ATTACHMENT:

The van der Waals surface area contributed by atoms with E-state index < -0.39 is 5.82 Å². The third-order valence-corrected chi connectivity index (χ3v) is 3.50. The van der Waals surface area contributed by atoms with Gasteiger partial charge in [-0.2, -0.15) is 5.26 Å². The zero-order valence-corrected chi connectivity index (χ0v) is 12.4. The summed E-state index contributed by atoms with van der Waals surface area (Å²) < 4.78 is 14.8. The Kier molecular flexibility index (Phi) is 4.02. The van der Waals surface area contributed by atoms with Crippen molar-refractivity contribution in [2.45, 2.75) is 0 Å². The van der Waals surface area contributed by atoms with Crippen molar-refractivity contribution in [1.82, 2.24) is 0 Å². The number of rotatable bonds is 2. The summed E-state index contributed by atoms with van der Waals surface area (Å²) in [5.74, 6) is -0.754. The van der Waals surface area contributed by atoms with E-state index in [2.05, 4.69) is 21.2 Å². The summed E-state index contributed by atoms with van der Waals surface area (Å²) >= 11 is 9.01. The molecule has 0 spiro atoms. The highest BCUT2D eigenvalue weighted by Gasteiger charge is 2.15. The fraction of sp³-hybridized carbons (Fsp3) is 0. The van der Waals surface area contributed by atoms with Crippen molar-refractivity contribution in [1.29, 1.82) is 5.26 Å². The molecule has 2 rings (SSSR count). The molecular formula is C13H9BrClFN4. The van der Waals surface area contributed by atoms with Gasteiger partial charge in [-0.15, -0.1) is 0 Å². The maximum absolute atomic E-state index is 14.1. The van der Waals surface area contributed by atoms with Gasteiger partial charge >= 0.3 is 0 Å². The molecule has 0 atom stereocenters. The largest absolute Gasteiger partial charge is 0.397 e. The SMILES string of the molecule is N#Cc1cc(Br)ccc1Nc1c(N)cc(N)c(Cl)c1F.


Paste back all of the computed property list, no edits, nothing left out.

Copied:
The van der Waals surface area contributed by atoms with E-state index < -0.39 is 5.82 Å². The third-order valence-corrected chi connectivity index (χ3v) is 3.50. The van der Waals surface area contributed by atoms with Gasteiger partial charge in [-0.2, -0.15) is 5.26 Å². The zero-order valence-corrected chi connectivity index (χ0v) is 12.4. The summed E-state index contributed by atoms with van der Waals surface area (Å²) < 4.78 is 14.8. The Kier molecular flexibility index (Phi) is 4.02. The van der Waals surface area contributed by atoms with Crippen molar-refractivity contribution in [2.45, 2.75) is 0 Å². The van der Waals surface area contributed by atoms with Crippen molar-refractivity contribution in [1.82, 2.24) is 0 Å². The number of rotatable bonds is 2. The summed E-state index contributed by atoms with van der Waals surface area (Å²) in [5.74, 6) is -0.754. The van der Waals surface area contributed by atoms with E-state index in [2.05, 4.69) is 21.2 Å². The summed E-state index contributed by atoms with van der Waals surface area (Å²) >= 11 is 9.01. The molecule has 0 spiro atoms. The highest BCUT2D eigenvalue weighted by Gasteiger charge is 2.15. The fraction of sp³-hybridized carbons (Fsp3) is 0. The van der Waals surface area contributed by atoms with Crippen molar-refractivity contribution in [1.29, 1.82) is 5.26 Å². The molecule has 2 rings (SSSR count). The molecular formula is C13H9BrClFN4. The van der Waals surface area contributed by atoms with Gasteiger partial charge in [-0.15, -0.1) is 0 Å². The maximum absolute atomic E-state index is 14.1. The van der Waals surface area contributed by atoms with Gasteiger partial charge >= 0.3 is 0 Å². The molecule has 0 atom stereocenters. The largest absolute Gasteiger partial charge is 0.397 e. The SMILES string of the molecule is N#Cc1cc(Br)ccc1Nc1c(N)cc(N)c(Cl)c1F.